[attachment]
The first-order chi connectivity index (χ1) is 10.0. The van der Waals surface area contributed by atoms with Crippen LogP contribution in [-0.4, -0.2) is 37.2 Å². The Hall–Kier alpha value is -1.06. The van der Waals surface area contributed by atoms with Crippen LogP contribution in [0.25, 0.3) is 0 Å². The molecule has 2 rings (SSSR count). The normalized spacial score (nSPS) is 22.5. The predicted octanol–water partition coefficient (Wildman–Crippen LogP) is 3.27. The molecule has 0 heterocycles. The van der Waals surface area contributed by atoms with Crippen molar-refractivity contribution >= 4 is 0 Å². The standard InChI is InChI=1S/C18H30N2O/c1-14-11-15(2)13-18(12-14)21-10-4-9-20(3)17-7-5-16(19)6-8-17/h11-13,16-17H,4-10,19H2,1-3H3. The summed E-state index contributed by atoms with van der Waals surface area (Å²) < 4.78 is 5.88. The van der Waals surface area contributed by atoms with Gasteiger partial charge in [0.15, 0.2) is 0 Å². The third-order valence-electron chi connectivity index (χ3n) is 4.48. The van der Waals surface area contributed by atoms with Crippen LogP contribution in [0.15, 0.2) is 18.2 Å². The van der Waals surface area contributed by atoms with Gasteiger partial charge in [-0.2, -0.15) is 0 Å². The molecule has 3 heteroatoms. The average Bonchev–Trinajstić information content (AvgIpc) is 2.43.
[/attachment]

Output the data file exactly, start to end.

The first-order chi connectivity index (χ1) is 10.0. The van der Waals surface area contributed by atoms with Crippen LogP contribution in [-0.4, -0.2) is 37.2 Å². The Hall–Kier alpha value is -1.06. The van der Waals surface area contributed by atoms with Crippen LogP contribution in [0.25, 0.3) is 0 Å². The molecule has 2 rings (SSSR count). The normalized spacial score (nSPS) is 22.5. The predicted octanol–water partition coefficient (Wildman–Crippen LogP) is 3.27. The molecule has 0 heterocycles. The van der Waals surface area contributed by atoms with Crippen molar-refractivity contribution >= 4 is 0 Å². The standard InChI is InChI=1S/C18H30N2O/c1-14-11-15(2)13-18(12-14)21-10-4-9-20(3)17-7-5-16(19)6-8-17/h11-13,16-17H,4-10,19H2,1-3H3. The summed E-state index contributed by atoms with van der Waals surface area (Å²) < 4.78 is 5.88. The van der Waals surface area contributed by atoms with Gasteiger partial charge in [0.15, 0.2) is 0 Å². The third-order valence-electron chi connectivity index (χ3n) is 4.48. The van der Waals surface area contributed by atoms with Crippen LogP contribution in [0.15, 0.2) is 18.2 Å². The van der Waals surface area contributed by atoms with Gasteiger partial charge in [-0.2, -0.15) is 0 Å². The molecule has 3 heteroatoms. The average Bonchev–Trinajstić information content (AvgIpc) is 2.43.